Jacob Butcher of Wasilla Post 35 throws first career no-hitter
Posted by Van Williams, ALB Media Director | Jun 24, 2013
Jacob Butcher had an idea something was brewing early in the game because of his stuff.
By the end, he knew he was on the verge of a special start. And so did everybody else with Wasilla Post 35.
So much so his teammates gave him the silent treatment – the golden rule when a pitcher has a no-hitter going.
“Nobody would say anything, which was good because I was trying not to think about it,” Butcher said. “My coach wanted to talk with me every inning, and he reminded me to keep my composure.”
Wasilla coach Gary Skan didn’t bring it up because he was too focused on keeping Butcher’s mechanics and mindset on point.
“It’s all mental with him,” Skan said. “When he stays in it mentally he’s a fantastic pitcher.”
The 17-year-old pitcher put it all together Sunday at Oiler Park in Kenai, with Butcher throwing his first career no-hitter in a 2-0 win over the Post 20 Twins.
The 6-foot right-hander struck out five and walked two. He needed just 94 pitches to get through nine innings.
“I feel very accomplished,” Butcher said. “I never felt like I was going to throw one and then it just happened.”
Butcher came close last year, carrying a no-hitter into the fifth inning against Fairbanks Post 11. He finished with a 2-hitter.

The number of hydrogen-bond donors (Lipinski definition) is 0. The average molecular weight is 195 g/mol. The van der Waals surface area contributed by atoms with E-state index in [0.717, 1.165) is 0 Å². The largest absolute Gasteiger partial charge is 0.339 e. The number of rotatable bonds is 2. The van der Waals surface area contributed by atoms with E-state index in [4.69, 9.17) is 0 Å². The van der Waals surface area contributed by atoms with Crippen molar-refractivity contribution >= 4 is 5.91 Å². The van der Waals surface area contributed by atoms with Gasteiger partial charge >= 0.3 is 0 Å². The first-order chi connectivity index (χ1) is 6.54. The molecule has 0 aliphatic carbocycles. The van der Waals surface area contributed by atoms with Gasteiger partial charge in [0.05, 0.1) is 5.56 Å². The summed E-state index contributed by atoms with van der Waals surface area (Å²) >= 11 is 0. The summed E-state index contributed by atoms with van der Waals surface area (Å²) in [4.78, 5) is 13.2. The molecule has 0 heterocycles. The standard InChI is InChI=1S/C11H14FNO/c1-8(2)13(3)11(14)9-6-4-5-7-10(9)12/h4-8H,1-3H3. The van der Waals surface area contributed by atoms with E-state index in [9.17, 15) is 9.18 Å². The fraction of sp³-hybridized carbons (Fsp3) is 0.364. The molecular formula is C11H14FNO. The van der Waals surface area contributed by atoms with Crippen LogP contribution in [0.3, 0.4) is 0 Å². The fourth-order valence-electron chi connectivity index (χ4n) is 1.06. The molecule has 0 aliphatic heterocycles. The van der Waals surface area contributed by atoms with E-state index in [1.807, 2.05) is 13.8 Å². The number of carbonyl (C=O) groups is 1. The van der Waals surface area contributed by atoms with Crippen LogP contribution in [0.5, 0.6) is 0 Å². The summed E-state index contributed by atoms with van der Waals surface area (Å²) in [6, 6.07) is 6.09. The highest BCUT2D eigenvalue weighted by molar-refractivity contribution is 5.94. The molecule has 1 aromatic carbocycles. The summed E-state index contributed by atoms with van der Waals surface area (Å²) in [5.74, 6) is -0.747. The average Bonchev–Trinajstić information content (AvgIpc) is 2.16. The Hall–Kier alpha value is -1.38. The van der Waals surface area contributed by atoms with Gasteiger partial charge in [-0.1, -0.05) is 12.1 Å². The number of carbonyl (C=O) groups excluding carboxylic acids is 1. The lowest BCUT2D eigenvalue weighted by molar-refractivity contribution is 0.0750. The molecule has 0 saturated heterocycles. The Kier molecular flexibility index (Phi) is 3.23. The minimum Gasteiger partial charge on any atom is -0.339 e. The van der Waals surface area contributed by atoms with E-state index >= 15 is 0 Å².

He wasn’t thinking about that this time around, though.
He was all about throwing strikes and getting outs.
“I just had to go out there and keep doing what I did early in the game,” Butcher said. “The first three innings were probably the best my coach has ever seen my pitch, and so I just used that motivation to go out there and keep doing that.”
Butcher thanked the guys behind him, saying he couldn’t have done it without them.
“I had a few struggling moments where I was having a hard time. That’s where pitching to contact came in,” he said. “I counted on my defense and it worked. They kind of won that ballgame. There were a few hard-hit balls that my infielders got.”
The final out was a ground ball to third base.
“He’s always had the potential and control, and he’s been close before,” Skan said of Butcher. “He pitched a helluva game.”